Area: Ashford
Pass: No Pass Required
Distance: 8 – 11.5 miles Duration: Difficulty Level: Intermediate
Elevation Start: Elevation End: Elevation Gain: 1,300 ft
Prime Season: Late-June – November

8 miles out and back on trail; or 11.5 mile loop combined with FR 5240 and FR 84

The Silver Creek Trail is perhaps the best kept biking secret in the Nisqually Valley. While nearby Osborne Mountain and the Mount Tahoma Trail System see a fair share of bikers cruising up and down their trails and roads, Silver Creek usually remains void of activity; except perhaps for an elk or two in transit.

Located just off of the Skate Creek Road (FR 52) between Ashford and Packwood, Silver Creek is easily accessible. The trail’s gentle grade, good tread and lack of exposure also make it a nice intermediate ride suitable for mountain bikers both young and old and everyone in between!

If you’re intent on just riding the trail as an out and back, start at the lower trailhead (el. 2,800 feet) for a long gradual climb. After just .4 mile reach an open grassy old cut. Be sure to look over your shoulder at a meadowy ridge of Lookout Mountain rising above and Mount Rainier too. The views of The Mountain, however get much better farther into the ride.

The trail is a little bumpy here but soon smoothens as it enters cool forest and parallels a small creek. Cross the creek on a good bridge and skirt around a large wetland. In early season, birdsong, frog song and buzzing insects fill the air. Mosquitoes too, so you may want to keep on biking at a good clip.

At 1.1 miles cross FR spur 016. Side trip possibilities here include veering off on this road right passing some small ponds and heading back to FR 52. From there you can turn right and follow the paved road past the wildlife rich Bear Prairie back to FR 5240 and your start.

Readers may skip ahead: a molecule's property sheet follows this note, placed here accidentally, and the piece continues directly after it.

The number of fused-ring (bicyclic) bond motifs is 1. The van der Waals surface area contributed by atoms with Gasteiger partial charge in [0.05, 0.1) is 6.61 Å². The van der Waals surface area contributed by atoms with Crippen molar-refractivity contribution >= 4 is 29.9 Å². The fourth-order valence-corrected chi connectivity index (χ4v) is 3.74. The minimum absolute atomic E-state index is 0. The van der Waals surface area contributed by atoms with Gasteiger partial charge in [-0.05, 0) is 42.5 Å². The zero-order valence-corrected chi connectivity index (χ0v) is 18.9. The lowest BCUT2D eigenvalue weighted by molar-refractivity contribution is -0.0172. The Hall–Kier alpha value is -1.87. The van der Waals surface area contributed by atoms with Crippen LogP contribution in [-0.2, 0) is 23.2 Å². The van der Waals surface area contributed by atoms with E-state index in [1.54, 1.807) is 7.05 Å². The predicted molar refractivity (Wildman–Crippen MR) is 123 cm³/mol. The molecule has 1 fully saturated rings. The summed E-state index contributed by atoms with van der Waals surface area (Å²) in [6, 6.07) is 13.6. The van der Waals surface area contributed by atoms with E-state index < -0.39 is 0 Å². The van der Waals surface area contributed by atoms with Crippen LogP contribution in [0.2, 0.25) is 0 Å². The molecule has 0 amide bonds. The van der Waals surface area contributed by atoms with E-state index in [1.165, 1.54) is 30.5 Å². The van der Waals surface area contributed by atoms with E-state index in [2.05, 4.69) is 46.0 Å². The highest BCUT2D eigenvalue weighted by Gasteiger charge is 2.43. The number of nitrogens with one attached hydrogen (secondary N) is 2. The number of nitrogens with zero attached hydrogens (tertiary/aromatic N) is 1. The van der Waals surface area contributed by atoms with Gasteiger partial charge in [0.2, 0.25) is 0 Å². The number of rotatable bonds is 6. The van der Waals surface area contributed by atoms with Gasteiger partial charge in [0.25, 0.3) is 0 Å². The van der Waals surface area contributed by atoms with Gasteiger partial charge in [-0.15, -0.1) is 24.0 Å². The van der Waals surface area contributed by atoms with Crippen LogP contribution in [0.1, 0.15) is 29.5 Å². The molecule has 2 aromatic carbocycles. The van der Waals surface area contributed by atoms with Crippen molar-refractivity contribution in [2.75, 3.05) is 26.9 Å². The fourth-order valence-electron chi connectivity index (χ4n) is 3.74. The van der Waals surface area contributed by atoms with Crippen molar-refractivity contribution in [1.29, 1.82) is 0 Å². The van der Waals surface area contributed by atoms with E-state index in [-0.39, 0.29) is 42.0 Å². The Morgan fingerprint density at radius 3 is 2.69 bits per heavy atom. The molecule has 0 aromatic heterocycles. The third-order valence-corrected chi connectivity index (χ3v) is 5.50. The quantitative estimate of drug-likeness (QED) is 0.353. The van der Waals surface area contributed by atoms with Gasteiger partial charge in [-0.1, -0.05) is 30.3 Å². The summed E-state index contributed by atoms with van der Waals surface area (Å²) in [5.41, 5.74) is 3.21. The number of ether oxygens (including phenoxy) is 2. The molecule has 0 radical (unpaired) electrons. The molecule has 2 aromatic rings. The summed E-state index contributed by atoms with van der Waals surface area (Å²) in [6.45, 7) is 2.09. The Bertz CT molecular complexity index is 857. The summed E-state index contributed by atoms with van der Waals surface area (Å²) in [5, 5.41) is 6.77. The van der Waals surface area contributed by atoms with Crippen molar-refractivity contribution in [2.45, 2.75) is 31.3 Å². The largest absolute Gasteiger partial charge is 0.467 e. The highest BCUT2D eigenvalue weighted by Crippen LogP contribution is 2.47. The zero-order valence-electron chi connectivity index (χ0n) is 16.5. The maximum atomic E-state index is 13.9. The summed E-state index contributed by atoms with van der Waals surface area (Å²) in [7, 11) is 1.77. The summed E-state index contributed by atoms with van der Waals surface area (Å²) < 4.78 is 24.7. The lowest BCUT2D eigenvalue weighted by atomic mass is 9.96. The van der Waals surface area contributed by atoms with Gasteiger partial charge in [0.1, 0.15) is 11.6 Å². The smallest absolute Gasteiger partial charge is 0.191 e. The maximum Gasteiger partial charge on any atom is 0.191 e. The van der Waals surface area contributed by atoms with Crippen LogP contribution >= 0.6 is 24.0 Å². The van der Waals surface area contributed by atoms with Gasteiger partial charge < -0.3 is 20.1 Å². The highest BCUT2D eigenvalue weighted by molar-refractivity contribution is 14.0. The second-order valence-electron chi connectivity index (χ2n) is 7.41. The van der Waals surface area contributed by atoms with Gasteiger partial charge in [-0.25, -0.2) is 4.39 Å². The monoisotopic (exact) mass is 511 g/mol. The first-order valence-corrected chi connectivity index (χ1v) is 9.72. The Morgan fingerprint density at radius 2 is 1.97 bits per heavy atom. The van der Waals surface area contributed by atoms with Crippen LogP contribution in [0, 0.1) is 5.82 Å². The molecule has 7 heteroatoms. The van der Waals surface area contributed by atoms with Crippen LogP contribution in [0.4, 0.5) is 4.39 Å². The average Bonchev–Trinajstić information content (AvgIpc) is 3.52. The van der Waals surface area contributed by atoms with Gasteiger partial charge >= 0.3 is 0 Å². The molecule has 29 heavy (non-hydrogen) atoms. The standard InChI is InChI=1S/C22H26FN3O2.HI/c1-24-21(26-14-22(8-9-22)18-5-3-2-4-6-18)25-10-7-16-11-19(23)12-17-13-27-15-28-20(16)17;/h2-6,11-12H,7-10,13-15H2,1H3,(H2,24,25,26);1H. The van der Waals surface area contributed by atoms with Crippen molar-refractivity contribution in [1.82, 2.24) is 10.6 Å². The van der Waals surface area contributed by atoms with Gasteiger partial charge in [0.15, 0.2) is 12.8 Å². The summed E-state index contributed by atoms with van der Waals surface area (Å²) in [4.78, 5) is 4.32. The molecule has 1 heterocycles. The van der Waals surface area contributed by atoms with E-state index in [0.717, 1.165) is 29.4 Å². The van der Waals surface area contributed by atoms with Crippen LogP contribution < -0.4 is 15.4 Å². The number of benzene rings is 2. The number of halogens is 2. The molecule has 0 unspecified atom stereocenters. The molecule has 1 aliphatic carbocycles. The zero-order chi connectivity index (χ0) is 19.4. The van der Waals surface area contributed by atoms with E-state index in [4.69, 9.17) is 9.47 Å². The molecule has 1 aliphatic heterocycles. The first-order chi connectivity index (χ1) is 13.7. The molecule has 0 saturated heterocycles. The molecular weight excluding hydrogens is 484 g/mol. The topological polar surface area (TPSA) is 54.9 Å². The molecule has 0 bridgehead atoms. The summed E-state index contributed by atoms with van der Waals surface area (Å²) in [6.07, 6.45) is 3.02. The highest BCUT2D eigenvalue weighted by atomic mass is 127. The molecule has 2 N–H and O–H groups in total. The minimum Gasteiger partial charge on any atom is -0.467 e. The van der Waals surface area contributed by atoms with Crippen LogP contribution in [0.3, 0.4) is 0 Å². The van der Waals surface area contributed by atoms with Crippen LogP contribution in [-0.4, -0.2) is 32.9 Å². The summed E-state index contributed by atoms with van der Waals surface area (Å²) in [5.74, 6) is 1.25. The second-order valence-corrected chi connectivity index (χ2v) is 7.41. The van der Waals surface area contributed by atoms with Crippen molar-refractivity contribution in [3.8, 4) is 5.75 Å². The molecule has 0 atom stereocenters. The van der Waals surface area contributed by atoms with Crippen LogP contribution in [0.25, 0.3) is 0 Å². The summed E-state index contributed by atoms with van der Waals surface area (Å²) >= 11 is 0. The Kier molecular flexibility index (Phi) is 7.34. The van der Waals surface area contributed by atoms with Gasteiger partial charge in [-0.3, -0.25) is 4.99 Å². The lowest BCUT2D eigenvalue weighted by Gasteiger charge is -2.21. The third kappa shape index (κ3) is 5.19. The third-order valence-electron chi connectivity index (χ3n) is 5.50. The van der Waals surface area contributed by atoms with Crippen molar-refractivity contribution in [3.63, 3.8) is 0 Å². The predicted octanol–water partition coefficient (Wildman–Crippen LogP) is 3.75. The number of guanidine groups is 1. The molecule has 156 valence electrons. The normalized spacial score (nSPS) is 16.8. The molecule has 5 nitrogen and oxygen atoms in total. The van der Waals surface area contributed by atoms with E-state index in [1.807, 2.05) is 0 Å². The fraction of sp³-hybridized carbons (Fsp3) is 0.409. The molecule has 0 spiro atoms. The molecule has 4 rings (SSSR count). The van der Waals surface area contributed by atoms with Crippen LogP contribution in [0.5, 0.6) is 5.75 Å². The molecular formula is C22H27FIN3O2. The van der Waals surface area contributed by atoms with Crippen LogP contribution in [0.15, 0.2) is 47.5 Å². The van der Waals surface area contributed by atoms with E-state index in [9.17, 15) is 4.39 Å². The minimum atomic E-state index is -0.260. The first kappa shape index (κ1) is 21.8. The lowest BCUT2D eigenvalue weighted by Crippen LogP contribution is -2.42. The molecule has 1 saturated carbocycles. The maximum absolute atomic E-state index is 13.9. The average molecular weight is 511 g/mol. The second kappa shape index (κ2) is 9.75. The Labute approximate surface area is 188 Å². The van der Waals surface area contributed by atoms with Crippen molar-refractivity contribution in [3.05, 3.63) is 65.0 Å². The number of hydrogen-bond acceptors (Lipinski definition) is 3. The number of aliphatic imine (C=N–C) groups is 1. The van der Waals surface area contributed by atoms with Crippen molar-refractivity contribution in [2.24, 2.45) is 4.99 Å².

The trail crosses the road, parallels it for a short while and skirts more wetlands before reaching the spur’s terminus at 1.5 miles. The way then heads into mature timber for a nice stretch of easy cruising before beginning to climb in earnest at 2.2 miles. Continue through a nice green swath among old cuts crossing a few small creeks en route-none posing any problems or major mud splashing.

At 3.6 miles push up along a cut lined with huckleberries and behold majestic Mount Rainier to the north. Admire some big Doug-firs too along the way. The climb eases as the smooth trail meanders through old growth forest. At 4.0 miles reach trail’s end (el. 4,100 feet) at FR 84. Now consider your options.

Turn around and enjoy a joyous downhill ride back to the trailhead or follow FR 84 to FR 8460 to the Allen Mountain Trail. While this trail is open to bikes, it is brushy, steep, has lots of obstacles in the forms of blowdown and rocks and fading tread and is best for only expert bikers and hikers. Better option is to follow FR 84 to Fr 8440 to the Big Creek Trail and the beginning of an epic ride across the Sawtooth Ridge.